No, I think the most likely explanation is that Bin Laden is indeed dead, but I also consider the evidence extremely tenuous so far and will keep an open mind to alternatives, should new evidence turn up. And I know what certain people will conclude from that, but they don’t matter. It’s a matter of principle.

  13. There is a painful irony in this being posted by Discover Magazine, who have featured AIDS denialists Celia Farber, Peter Duesberg and most recently Lynn Margulis (interviewed by a former editor of Omni, another magazine that gave a platform to AIDS denialism).

  14. Miles McCullough

    The widespread belief in certain circles that the government and media only report what the powerful want them to report lowers the bar that motivated reasoning must hurtle to get a hold in the first place. Furthermore, the perception is difficult to eradicate precisely because it is true. Yet when you can’t trust anyone, then how do you determine if something actually has happened or not?

    The only way I know to do so is to listen to scientist-bloggers. Of course you can’t always rely on that method as scientists are fallible, as Mooney’s distaste for offering the truth straight up demonstrates. You may lure people to your side in the short term by offering illogical reasons for something, but the long term effect is distrust of any and all authority, and a shield of distrust is as strong as the armor of faith when it comes to perpetuating false beliefs.

    Making science compatible with religion may win people over short term (though the evidence suggests that it doesn’t even do this), but it catastrophically sullies the reputation of science in the long term.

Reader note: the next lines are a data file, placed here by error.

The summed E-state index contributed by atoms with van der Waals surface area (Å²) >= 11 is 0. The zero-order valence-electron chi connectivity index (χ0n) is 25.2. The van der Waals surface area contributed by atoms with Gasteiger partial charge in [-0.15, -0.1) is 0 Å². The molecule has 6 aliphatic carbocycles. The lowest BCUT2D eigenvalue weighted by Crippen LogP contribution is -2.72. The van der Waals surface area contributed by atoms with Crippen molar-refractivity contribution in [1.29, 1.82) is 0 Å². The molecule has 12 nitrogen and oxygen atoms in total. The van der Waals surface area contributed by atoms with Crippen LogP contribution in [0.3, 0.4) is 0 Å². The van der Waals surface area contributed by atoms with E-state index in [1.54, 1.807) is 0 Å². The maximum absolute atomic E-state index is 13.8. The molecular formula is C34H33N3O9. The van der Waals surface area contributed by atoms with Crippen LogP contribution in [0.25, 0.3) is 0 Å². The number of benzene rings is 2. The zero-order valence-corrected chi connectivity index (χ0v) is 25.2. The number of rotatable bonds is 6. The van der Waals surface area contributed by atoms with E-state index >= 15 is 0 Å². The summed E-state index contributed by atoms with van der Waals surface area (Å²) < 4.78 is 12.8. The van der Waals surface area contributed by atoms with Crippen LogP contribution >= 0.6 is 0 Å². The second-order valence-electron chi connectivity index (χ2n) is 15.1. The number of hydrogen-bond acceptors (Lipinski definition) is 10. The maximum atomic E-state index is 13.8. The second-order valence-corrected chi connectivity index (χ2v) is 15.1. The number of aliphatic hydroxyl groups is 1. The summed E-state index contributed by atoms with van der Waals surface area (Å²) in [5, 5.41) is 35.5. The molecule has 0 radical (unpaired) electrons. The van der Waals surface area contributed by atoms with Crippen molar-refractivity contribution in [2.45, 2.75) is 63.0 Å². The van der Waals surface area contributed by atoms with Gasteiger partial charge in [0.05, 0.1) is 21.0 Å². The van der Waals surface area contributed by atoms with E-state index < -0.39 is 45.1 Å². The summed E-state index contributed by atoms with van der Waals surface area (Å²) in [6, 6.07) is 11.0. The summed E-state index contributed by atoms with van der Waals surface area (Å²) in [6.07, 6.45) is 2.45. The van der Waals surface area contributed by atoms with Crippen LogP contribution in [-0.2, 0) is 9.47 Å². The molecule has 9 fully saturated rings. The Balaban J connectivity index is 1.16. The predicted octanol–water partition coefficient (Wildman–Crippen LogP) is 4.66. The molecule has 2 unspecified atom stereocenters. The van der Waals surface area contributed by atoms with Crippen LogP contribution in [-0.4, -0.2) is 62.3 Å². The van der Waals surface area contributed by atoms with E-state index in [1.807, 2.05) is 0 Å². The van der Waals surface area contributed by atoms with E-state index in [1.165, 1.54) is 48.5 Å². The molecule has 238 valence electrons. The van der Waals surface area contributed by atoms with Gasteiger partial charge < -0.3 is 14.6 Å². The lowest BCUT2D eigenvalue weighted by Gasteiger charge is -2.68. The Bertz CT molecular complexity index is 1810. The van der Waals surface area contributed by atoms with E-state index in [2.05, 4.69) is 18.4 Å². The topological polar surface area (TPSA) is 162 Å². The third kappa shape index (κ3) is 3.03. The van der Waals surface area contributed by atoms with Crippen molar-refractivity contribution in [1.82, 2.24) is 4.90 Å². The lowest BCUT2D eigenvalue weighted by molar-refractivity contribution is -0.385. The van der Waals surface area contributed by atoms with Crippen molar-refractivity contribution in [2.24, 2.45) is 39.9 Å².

15. nnnnnnn

    I think the real problem is that we’re living in a society that’s become so accustomed to falsified and distracting news that people are unable to believe anything anymore.

  16. Kevin

    What I find interesting is this:

    The “birthers” kept screaming that the evidence that Obama was born in the U.S. wasn’t being made public.

    The “deathers” have been whining that the evidence that Osama bin Laden is dead isn’t being made public.

    Okay, but even if that was the case- in the absence of such evidence, the only rational position to take is a neutral, agnostic one, i.e.: “I don’t know whether or not Obama was born in the U.S.” “I don’t know if Osama bin Laden is dead or not.”

    I think it’s telling that instead, these people automatically believe the exact opposite of what we hear- “Obama wasn’t born in America!” or “bin Laden isn’t really dead!” despite not having any evidence to sway the argument that way, either.

    It tells me that outbursts of this sort are irrational and ultimately based in some sort of fear. Hatred? Racism? Possibly, but I believe that those are, in turn, the result of fear. Fear of what? Fear that the world we live in has turned out not to be what they thought it was? Fear as a response to the realization that the world is ever-changing? Fear that life in 21-st century America has spun out of their control, to the extent that they will believe almost anything in order to feel like they have some sort of control again? Could that be it, perhaps?

    (PS- Now that even al Qaeda has acknowledged bin Laden’s death, it will be interesting to see what sort of tack the “deathers” will take. I wonder if they realize that they will look even crazier than al Qaeda- which is saying a lot- when they start in on their nonsense.)

  17. Spencer